The spoils of the mid-term elections gave Republicans a renewed majority in the N.H. House, and the party’s caucus went right to work this week in choosing Rep. William O’Brien of Mont Vernon as speaker ... again.
O’Brien served as speaker the last time the Republicans dominated the House -- in 2011 and 2012.
During Republican caucus on Tuesday, O’Brien edged Rep. Gene Chandler of Bartlett, another former speaker, by just four votes. A third candidate for the post, Rep. Laurie Sanders of Bedford, withdrew from consideration because of family health issues.
The question on everyone’s mind is how different Speaker O”Brien version 2.0 is compared to Speaker O’Brien version 1.0.
His last term was marked by volatility and accusations from fellow members that he was a bully, including toward members of his own party.
After his selection on Tuesday, he described himself to media as “kinder and gentler”. See a WMUR interview here
The political stakes this legislative session are high with a number of hot button issues that could include repeal of Medicaid expansion, repeal of gay marriage, right to work, casino gambling, and creation of a new biennium state budget.
Gov. Maggie Hassan won re-election to a second term, which means she’ll have to content with Republicans in control of both the House and Senate.
The full House will vote on O’Brien as speaker on Dec. 3 when it’s expected he’ll receive a majority of votes.Budget presentations
State departments finished their presentations this week on their proposed budgets.
Gov. Hassan will deliver her fiscal 2016-2017 budget to lawmakers in February after she’s taken her agency heads’ requests and made some adjustments.
A highlight this was the Department of Corrections, which asked for an additional $48 million, in part to staff the new women’s prison in Concord that is being built with capital money approved in the 2014-2015 budget.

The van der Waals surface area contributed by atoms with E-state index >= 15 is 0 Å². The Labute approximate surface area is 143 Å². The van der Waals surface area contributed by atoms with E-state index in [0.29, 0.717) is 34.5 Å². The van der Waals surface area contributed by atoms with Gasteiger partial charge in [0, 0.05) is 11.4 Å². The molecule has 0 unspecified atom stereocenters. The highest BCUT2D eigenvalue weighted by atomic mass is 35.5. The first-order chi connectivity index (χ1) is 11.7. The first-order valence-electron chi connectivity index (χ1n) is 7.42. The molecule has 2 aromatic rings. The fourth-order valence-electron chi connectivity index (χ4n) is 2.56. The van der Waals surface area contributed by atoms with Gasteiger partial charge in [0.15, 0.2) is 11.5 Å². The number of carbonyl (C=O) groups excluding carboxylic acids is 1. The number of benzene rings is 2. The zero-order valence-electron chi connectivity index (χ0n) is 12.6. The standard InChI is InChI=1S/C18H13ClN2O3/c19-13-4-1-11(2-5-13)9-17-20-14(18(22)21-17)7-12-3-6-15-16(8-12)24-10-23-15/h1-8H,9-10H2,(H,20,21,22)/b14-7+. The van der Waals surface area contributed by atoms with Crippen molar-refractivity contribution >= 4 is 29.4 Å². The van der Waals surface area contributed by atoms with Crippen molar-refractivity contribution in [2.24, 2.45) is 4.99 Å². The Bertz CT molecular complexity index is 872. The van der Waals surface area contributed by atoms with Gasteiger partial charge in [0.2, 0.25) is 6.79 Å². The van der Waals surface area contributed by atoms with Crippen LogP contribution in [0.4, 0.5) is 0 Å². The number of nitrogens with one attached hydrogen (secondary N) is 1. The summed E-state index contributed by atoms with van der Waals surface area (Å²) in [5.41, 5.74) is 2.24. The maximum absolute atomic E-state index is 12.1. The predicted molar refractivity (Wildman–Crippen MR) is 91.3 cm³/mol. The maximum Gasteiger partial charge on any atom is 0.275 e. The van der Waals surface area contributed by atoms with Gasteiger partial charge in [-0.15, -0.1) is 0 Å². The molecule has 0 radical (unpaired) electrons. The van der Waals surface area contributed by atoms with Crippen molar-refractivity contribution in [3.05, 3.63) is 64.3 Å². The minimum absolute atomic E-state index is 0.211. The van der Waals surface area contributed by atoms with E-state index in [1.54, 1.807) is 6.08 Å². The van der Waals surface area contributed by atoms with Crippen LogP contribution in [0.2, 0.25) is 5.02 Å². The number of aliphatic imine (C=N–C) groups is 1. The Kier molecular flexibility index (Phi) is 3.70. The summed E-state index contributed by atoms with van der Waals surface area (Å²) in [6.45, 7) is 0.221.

The Department of Education, which is funded through mostly federal money, wants an additional $37 million from the state's general funds.
The previous week, the University System of New Hampshire proposed an additional $21 million to maintain its tuition freeze, give more scholarships to students in science and math fields and lower tuition for some community college students.
And health and human services asked for $500 million more, saying it will become even harder to fund programs for the state’s most vulnerable citizens without new money in the next state budget.
The fiscal 2014-2015 budget crafted by Hassan, a GOP-led Senate, and a Democrat-led House came in at $10.7 billion.This and that
A legislative committee has agreed to a set of rules to regulate medical marijuana dispensaries. But the vote hinged on new legislation to fix a possible tax issue. See an NHPR story here
Meanwhile, a medical marijuana dispensary has been proposed in Epping. See a Seacoast Online story here
The study of creating a commuter rail between Boston and Concord released some findings this week: It would cost about $246 million and attract about 650,000 riders a year. See a Union Leader story here
New Hampshire’s unemployment rate fell to 4.2 percent in September, according to an announcement this week by the state. That’s the lowest it’s been in six years. See a Nashua Telegraph story here
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